The Economist gives a succinct explanation of “why books come out in hardback before paperback,” but their answer feels almost too simple. For a fuller understanding of the paperback / hardback question, pair The Economist‘s article with Nichole Bernier‘s Millions piece on “The Point of the Paperback.”
“To the list of differences between men and women, we can add one more: the drug-dose gender gap. Doctors and researchers increasingly understand that there can be striking variations in the way men and women respond to drugs, many of which are tested almost exclusively on males.” On the strikingly persistent gender gap in pain.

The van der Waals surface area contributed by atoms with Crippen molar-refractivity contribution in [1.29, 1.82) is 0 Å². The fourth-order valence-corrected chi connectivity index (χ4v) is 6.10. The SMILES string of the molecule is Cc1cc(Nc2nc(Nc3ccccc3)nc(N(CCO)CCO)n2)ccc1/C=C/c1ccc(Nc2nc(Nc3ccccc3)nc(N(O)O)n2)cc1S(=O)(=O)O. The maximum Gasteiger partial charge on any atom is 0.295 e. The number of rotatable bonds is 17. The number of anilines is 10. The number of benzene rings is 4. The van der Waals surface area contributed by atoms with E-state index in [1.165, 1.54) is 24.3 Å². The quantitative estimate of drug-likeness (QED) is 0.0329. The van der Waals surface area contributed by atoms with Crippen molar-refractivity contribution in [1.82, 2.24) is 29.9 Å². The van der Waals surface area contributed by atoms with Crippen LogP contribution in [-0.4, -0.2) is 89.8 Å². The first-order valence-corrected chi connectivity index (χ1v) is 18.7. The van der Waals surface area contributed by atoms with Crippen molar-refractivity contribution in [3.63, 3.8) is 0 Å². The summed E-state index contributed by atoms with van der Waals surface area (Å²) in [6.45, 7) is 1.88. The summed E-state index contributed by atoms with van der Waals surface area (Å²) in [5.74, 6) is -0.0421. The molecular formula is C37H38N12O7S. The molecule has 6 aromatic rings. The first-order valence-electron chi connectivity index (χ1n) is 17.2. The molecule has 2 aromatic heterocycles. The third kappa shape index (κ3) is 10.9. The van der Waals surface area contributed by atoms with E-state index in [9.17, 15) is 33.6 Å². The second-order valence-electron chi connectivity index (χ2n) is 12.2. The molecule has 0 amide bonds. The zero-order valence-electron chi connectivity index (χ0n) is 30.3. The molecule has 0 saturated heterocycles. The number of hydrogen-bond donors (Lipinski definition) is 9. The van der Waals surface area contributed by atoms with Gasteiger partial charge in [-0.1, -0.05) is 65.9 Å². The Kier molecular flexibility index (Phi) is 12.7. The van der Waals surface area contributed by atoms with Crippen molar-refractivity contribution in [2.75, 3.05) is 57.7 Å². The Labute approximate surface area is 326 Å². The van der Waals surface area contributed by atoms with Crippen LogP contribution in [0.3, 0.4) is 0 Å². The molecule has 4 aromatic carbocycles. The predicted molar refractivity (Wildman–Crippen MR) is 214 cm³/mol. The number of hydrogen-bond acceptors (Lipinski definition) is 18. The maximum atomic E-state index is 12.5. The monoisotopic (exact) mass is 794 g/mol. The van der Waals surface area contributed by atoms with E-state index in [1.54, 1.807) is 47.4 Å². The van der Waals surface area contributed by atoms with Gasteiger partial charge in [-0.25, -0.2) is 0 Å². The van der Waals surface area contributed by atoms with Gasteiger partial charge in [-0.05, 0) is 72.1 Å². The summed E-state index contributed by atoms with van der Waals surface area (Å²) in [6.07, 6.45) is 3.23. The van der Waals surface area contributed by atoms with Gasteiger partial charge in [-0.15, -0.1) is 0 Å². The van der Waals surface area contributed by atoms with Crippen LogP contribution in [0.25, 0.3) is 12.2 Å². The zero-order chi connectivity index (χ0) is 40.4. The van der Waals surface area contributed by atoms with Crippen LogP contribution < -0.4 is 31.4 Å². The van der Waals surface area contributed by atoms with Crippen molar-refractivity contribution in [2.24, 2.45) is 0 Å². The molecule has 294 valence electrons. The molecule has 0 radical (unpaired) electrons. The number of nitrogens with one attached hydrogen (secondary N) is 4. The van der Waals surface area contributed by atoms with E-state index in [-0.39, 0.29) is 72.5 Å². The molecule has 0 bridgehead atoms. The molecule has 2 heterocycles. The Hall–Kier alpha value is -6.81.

The Millions is delighted to welcome new staff writer Marie Myung-Ok Lee, whose first piece for the site publishes today. Marie is the author of Somebody’s Daughter and a novel about medicine forthcoming from Simon and Schuster. You may have seen Marie’s excellent writing in The Atlantic, The New York Times, and many other venues. She teaches fiction at Columbia.
Although Jon Fosse is not well known in America, his work is revered in his native Norway, where he stands on a par with his onetime student and American celebrity, Karl Ove Knausgaard. In a piece for The Paris Review Daily, Damion Searls argues for Fosse’s relevance, claiming that Fosse is the only writer whose work made him weep as he translated it. You could also read Jonathan Callahan on Knausgaard’s My Struggle.